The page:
I died and went to a heavenly hell this past weekend… Or was it a hellish heaven? Whichever it was it was salted through and through with a little bit of each. Where to begin?
Well, for folks living outside of Latin America, you should probably know just a little about Un Techo. Un Techo is a micro-version of Habitat for Humanity with some pretty important differences. Basically, Un Techo is a three step development program for the poorest of the poor that originated in Chile in 1997. The first step is an interview process of people living in squatter settlements, followed up by the construction of emergency shelters, 14’x26′ “homes” that are windproof, rainproof, and “rat proof” (they are built a couple feet off the ground on piers). The second step is a community development project in the settlement where vocational rehab and community micro-business initiatives are developed. The final stage is assisting the family in building/purchasing their own home and moving out of the settlement.
One story I heard attributes its initiation to the work of a priest, while the more “official” story has the beginning with a group of social work students doing a practical development project in which they built houses in the squatter settlements and helped those who were already helping themselves to get up and get moving a bit more. The movement then took off and over the last 10 years has spread to 8 other countries with over 25,000 emergency structures created. Some snapshots:
“So why did you come this weekend,” Florencia, my “crew chief”, asked me, somewhere around 12:30 am on Friday night/Saturday morning. 40-something Eduardo, and some younger folk and myself all sat around in a circle on the gym floor. “I couldn’t come up with a good reason not to.” was my response.
7:30 am Saturday. Walking through the slum. Trash everywhere. Someone’s door has scratched on it in English, “Don’t Not Disturb.” I’m tempted to knock real loud and yell for them and do a little dance, just to obey their instructions. It occurs to me that the level of English might not be so high in the settlement and that maybe a grammatical error slipped in.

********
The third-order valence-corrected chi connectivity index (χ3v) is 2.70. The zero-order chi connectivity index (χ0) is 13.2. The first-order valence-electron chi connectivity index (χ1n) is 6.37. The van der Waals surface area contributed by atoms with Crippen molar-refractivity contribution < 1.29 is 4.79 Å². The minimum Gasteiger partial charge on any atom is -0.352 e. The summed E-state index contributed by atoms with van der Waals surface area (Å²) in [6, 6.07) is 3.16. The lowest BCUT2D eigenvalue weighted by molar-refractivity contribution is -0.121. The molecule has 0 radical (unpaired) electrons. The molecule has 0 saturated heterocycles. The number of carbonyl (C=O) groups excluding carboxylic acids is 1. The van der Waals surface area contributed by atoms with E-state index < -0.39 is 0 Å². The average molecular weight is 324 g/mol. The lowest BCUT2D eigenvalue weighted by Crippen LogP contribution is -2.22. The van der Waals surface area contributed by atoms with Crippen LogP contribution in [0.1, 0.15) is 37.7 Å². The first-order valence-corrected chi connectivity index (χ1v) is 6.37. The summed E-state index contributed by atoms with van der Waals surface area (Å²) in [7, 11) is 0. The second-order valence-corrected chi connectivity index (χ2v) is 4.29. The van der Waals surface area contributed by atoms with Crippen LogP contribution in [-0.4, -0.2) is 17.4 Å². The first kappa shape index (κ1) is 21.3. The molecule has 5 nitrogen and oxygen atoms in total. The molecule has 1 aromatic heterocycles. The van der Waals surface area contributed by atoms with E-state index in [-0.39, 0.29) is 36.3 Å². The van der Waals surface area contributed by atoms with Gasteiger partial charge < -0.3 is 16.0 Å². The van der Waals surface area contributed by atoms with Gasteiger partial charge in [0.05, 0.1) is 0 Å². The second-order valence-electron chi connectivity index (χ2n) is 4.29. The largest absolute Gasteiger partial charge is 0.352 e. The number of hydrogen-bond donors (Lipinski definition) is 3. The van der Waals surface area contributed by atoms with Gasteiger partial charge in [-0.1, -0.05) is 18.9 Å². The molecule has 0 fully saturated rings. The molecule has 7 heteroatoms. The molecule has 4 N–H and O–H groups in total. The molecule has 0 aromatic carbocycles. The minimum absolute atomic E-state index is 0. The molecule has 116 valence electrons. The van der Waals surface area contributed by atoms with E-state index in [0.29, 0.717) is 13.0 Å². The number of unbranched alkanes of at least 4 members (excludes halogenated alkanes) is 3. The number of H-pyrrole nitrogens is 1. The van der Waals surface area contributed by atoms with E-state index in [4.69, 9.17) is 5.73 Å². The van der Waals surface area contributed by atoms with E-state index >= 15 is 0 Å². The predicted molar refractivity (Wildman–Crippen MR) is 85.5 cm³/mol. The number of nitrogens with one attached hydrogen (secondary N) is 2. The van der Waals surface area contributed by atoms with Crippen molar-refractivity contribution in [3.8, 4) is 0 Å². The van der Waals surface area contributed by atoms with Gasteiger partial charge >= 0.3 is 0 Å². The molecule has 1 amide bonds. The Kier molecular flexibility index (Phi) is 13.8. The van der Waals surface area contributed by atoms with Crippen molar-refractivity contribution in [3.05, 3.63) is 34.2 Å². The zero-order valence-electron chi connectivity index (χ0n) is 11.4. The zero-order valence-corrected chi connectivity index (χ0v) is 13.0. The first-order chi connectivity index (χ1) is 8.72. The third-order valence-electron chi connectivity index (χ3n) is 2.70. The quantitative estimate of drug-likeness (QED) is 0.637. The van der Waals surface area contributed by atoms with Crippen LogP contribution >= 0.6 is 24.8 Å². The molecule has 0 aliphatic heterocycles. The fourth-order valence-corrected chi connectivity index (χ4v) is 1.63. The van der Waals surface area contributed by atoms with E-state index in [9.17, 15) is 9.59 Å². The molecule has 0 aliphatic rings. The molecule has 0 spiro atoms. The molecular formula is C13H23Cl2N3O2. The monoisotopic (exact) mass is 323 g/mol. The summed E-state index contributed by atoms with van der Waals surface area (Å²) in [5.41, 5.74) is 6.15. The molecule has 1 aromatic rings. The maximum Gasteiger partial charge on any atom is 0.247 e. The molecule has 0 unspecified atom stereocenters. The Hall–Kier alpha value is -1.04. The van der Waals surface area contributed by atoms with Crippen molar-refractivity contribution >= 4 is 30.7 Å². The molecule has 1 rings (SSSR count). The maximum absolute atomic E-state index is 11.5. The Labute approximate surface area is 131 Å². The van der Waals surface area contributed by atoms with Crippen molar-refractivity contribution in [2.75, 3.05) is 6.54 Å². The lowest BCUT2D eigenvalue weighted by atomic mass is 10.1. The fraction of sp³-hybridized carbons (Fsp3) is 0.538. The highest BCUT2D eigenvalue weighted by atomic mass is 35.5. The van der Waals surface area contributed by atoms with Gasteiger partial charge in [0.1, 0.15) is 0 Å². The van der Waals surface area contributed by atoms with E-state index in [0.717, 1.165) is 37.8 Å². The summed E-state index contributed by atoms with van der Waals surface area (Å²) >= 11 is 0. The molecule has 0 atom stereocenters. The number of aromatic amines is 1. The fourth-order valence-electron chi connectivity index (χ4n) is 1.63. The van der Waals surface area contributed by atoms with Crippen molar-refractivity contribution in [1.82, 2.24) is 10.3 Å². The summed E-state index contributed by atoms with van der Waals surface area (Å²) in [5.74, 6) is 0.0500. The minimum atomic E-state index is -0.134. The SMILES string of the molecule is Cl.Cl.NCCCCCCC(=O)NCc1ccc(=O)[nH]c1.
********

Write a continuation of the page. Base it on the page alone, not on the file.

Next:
7:38 am. Eduardo tells Ruben, Lucretia’s husband, that today we are all going to build them a better house. Ruben hadn’t said hello to any of us or even made eye contact. He was pretty pissed to be awakened so early. “This house is fine. I don’t need any new house.” I make eye-contact with Florencia and we both exchange some unstated meaning: ‘It could be a long weekend.’ 20 minutes later Ruben shows up with breakfast pastries and we all awkwardly decide how to split one liter of milk eight different ways for our ‘community breakfast’ before we head off to the construction.
8:30 am. I smell maple syrup coming from across the trash filled creek. It’s coming from under the large circus tents. The tents are all pitched in the back lot of some stores. They’re filled with gypsies. The gypsies are cooking something that smells like maple syrup. Archetypal carnival fears arise inside in spite of my fascination.
9:07 am. We cross the top of the hill 1 km away from the settlement, and all I see is about five football fields worth of empty land and piles of eucalyptus piers strewn all over the place. 38 hours later it would look like a town.
10:32 am. Ruben is a stud. I feel bad because his wife and sister-in-law are making jokes at his expense. “Hey, somebody get a camera. Somebody take a picture, quick. Ruben is actually working. Can you believe it everybody? Ruben is actually working.” I think, reminiscing about the marriage workshop I teach to professionals, “She is invalidating him.” Yup. “Lucretia, I really get the sense that you are invalidating Ruben. Would you care to rephrase that into an ‘I-statement,’ trying to stay within the XYZ structure?”
I don’t ask it, because it seems like a really silly thing to say. I think about how the marriage workshop would go over in the settlement, and I think about how it would take them a year just to save up to by the book, and how for the price of four of those books, they can pay their portion of the house we are building for them to live in.